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Ways that Learning the Rules should Help in Increasing Your Roth IRA Potential

Retirement savings are a fantastic tax shelter, but to maximize those tax savings you have to understand the Roth IRA rules and requirements.

Retirement plans are excellent tax shelters, but you need to understand Roth IRA rules and other contribution requirements to maximize those tax savings. Essentially, contributions to a retirement savings plan are made on a pretax basis - employers match employee contributions to a plan, but that "income" isn't taxable until it's received, once the employee has retired.  

With a Roth IRA, the contributions aren't deductible, but income earned and future withdrawals are tax free.

To learn more about traditional and Roth IRA rules and how to maximize your contributions and savings, keep reading.

The Roth IRA

Roth IRA contributions are limited at $5000 per tax year. However, if you're 51 or over, you can contribute up to $6000 to a Roth IRA. In 2009, those contribution limitations are expected to increase based on current inflation rates. They will go up in $500 increments.

Unfortunately, there are income eligibility requirements for a Roth IRA. Essentially, you can only make the maximum contribution if your Modified Adjusted Gross Income (MAGI) falls below a certain level. For example, a married couple may earn between $150,000 and $160,000 or lower and a single person can earn between $95,000 and $110,000 or lower. Otherwise, they must opt for a 401(k).

401 (k) Roth

Employees can now opt to make some of their elective retirement contributions Roth contributions. Historically, any deferred salary or 401(k) contributions were deducted from your taxable wages. However, any contributions considered Roth contributions to a 401(k) Roth are now included in a person's taxable wages, though they may be free from federal income taxation.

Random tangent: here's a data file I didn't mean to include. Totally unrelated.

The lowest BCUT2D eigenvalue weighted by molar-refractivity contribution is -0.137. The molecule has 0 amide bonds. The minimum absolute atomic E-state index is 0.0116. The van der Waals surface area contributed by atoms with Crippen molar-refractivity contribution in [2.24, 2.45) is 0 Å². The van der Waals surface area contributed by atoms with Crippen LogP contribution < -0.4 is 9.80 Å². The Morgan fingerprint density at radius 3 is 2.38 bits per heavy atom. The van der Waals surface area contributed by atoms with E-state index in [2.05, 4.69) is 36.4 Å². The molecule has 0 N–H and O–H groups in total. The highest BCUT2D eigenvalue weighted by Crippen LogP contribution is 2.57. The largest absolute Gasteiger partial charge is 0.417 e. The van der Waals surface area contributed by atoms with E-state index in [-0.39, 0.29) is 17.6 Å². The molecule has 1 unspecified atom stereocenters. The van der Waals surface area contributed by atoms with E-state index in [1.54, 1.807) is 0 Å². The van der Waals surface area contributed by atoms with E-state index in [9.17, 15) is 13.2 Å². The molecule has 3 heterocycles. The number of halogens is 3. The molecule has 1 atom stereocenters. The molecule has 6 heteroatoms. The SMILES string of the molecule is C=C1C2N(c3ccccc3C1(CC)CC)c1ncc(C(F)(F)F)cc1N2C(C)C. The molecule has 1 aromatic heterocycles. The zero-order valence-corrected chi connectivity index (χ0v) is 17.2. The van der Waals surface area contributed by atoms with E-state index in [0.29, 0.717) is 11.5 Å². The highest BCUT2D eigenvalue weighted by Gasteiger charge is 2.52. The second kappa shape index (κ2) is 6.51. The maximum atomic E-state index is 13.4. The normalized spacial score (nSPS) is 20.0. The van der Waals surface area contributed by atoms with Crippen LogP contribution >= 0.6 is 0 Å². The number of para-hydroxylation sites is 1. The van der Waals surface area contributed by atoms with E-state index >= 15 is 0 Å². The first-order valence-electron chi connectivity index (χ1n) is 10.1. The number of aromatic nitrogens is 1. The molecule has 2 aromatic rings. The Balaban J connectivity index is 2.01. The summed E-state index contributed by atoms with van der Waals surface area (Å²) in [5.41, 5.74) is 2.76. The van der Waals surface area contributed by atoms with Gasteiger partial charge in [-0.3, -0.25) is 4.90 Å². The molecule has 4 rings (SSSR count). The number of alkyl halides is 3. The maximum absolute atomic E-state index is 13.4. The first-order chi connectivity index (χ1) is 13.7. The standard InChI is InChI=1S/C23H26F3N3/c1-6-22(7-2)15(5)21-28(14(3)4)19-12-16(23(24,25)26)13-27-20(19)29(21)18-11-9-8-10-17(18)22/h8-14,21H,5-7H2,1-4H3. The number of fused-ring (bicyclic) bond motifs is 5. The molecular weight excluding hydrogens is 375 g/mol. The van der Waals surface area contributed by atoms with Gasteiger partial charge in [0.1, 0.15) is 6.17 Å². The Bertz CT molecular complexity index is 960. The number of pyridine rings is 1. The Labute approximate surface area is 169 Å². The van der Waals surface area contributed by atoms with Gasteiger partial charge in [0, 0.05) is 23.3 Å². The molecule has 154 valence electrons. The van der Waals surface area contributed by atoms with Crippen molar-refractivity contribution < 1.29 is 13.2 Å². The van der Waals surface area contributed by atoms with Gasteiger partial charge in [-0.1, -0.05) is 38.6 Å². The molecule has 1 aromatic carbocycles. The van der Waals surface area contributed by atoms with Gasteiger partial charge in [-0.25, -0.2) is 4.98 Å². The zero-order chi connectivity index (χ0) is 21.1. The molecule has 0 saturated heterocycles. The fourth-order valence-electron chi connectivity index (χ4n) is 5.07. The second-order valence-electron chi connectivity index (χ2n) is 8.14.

The beauty of a Roth 401(k) is that there are no income restrictions on it. That means that no matter what your Modified AGI is, you can make contributions to a Roth 401(k). Also, the contribution limit is much higher. For those 50 and under, it's $15,000 and $20,000 for those over 50. There's also potential of a greater return on investment (ROI) thanks to the higher contribution limits.

Converting a Traditional IRA to a Roth IRA

Unfortunately, you can only convert a traditional IRA to a Roth IRA if your Modified AGI income is less than $100,000 per year. Also, if you're married, but file separately from your spouse then you are usually not allowed to convert your IRAs. However, your converted amount could be considered taxable income, though future growth is tax free. Finally, when you convert to a Roth IRA, you aren't required to make withdrawals at age 70.5.

If you're concerned about the Adjusted Gross Income restrictions currently in place for Roth IRA conversions, there is good news on the horizon. After 2010, new Roth IRA rules will eliminated the $100,000 income limit on conversions from traditional IRAs to Roth IRAs. AlsoBusiness Management Articles, any taxes due on 2010 conversions can be paid in a two-year installment.

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